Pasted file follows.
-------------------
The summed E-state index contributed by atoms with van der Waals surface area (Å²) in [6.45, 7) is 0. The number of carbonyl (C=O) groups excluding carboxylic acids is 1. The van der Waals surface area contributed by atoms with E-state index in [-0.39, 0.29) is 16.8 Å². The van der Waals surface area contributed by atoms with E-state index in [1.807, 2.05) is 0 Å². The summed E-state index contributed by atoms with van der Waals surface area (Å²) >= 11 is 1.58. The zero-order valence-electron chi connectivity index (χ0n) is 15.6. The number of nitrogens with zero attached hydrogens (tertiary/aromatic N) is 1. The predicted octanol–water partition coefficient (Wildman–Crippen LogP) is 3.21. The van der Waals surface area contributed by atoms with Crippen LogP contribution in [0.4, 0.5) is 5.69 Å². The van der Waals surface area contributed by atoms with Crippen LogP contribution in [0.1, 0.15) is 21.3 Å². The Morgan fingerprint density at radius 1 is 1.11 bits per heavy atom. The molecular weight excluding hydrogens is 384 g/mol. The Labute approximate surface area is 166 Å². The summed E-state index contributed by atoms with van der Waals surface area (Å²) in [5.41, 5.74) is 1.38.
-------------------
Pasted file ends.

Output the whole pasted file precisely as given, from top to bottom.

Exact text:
The summed E-state index contributed by atoms with van der Waals surface area (Å²) in [6.45, 7) is 0. The number of carbonyl (C=O) groups excluding carboxylic acids is 1. The van der Waals surface area contributed by atoms with E-state index in [-0.39, 0.29) is 16.8 Å². The van der Waals surface area contributed by atoms with E-state index in [1.807, 2.05) is 0 Å². The summed E-state index contributed by atoms with van der Waals surface area (Å²) >= 11 is 1.58. The zero-order valence-electron chi connectivity index (χ0n) is 15.6. The number of nitrogens with zero attached hydrogens (tertiary/aromatic N) is 1. The predicted octanol–water partition coefficient (Wildman–Crippen LogP) is 3.21. The van der Waals surface area contributed by atoms with Crippen LogP contribution in [0.4, 0.5) is 5.69 Å². The van der Waals surface area contributed by atoms with Crippen LogP contribution in [0.1, 0.15) is 21.3 Å². The Morgan fingerprint density at radius 1 is 1.11 bits per heavy atom. The molecular weight excluding hydrogens is 384 g/mol. The Labute approximate surface area is 166 Å². The summed E-state index contributed by atoms with van der Waals surface area (Å²) in [5.41, 5.74) is 1.38.